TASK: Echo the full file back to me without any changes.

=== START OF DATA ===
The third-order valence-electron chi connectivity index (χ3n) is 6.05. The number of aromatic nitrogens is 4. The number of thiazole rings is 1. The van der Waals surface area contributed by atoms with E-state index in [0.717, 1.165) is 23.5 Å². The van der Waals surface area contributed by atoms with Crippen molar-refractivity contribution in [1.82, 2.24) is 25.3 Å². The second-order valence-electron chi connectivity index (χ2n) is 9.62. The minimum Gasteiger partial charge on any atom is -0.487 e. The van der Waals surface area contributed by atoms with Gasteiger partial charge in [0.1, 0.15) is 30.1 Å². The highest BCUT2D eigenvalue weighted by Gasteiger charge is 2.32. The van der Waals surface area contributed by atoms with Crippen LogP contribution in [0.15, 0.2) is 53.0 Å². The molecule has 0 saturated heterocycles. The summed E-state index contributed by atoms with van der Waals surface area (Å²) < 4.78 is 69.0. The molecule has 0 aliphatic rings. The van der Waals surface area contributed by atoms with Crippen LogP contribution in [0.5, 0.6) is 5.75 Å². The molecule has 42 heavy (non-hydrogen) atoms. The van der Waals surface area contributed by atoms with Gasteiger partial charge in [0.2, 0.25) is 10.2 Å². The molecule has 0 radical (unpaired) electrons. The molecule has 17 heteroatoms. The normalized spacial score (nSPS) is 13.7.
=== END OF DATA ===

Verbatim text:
The third-order valence-electron chi connectivity index (χ3n) is 6.05. The number of aromatic nitrogens is 4. The number of thiazole rings is 1. The van der Waals surface area contributed by atoms with E-state index in [0.717, 1.165) is 23.5 Å². The van der Waals surface area contributed by atoms with Crippen molar-refractivity contribution in [1.82, 2.24) is 25.3 Å². The second-order valence-electron chi connectivity index (χ2n) is 9.62. The minimum Gasteiger partial charge on any atom is -0.487 e. The van der Waals surface area contributed by atoms with Gasteiger partial charge in [0.1, 0.15) is 30.1 Å². The highest BCUT2D eigenvalue weighted by Gasteiger charge is 2.32. The van der Waals surface area contributed by atoms with Crippen LogP contribution in [0.15, 0.2) is 53.0 Å². The molecule has 0 saturated heterocycles. The summed E-state index contributed by atoms with van der Waals surface area (Å²) < 4.78 is 69.0. The molecule has 0 aliphatic rings. The van der Waals surface area contributed by atoms with Crippen LogP contribution in [0.5, 0.6) is 5.75 Å². The molecule has 42 heavy (non-hydrogen) atoms. The van der Waals surface area contributed by atoms with Gasteiger partial charge in [0.2, 0.25) is 10.2 Å². The molecule has 0 radical (unpaired) electrons. The molecule has 17 heteroatoms. The normalized spacial score (nSPS) is 13.7.